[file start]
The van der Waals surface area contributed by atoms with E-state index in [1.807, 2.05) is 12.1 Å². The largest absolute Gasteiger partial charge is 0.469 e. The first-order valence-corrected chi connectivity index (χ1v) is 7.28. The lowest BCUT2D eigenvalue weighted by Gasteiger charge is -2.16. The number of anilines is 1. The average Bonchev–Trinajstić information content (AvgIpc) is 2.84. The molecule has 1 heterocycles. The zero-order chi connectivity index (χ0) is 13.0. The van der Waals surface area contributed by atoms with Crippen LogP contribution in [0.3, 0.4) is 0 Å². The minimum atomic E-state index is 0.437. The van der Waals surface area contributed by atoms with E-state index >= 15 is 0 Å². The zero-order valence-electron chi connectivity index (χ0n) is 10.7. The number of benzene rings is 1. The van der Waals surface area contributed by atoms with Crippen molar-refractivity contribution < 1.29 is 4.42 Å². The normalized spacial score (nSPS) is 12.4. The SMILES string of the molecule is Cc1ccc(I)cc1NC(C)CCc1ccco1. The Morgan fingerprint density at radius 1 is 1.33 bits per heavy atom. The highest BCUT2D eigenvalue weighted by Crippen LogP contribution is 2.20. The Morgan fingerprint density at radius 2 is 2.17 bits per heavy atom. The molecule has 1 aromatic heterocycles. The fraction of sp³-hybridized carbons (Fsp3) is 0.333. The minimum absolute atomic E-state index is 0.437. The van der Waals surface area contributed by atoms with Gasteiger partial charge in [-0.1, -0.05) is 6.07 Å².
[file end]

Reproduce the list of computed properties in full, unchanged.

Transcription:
The van der Waals surface area contributed by atoms with E-state index in [1.807, 2.05) is 12.1 Å². The largest absolute Gasteiger partial charge is 0.469 e. The first-order valence-corrected chi connectivity index (χ1v) is 7.28. The lowest BCUT2D eigenvalue weighted by Gasteiger charge is -2.16. The number of anilines is 1. The average Bonchev–Trinajstić information content (AvgIpc) is 2.84. The molecule has 1 heterocycles. The zero-order chi connectivity index (χ0) is 13.0. The van der Waals surface area contributed by atoms with Crippen LogP contribution in [0.3, 0.4) is 0 Å². The minimum atomic E-state index is 0.437. The van der Waals surface area contributed by atoms with E-state index >= 15 is 0 Å². The zero-order valence-electron chi connectivity index (χ0n) is 10.7. The number of benzene rings is 1. The van der Waals surface area contributed by atoms with Crippen molar-refractivity contribution < 1.29 is 4.42 Å². The normalized spacial score (nSPS) is 12.4. The SMILES string of the molecule is Cc1ccc(I)cc1NC(C)CCc1ccco1. The Morgan fingerprint density at radius 1 is 1.33 bits per heavy atom. The highest BCUT2D eigenvalue weighted by Crippen LogP contribution is 2.20. The Morgan fingerprint density at radius 2 is 2.17 bits per heavy atom. The molecule has 1 aromatic heterocycles. The fraction of sp³-hybridized carbons (Fsp3) is 0.333. The minimum absolute atomic E-state index is 0.437. The van der Waals surface area contributed by atoms with Gasteiger partial charge in [-0.1, -0.05) is 6.07 Å².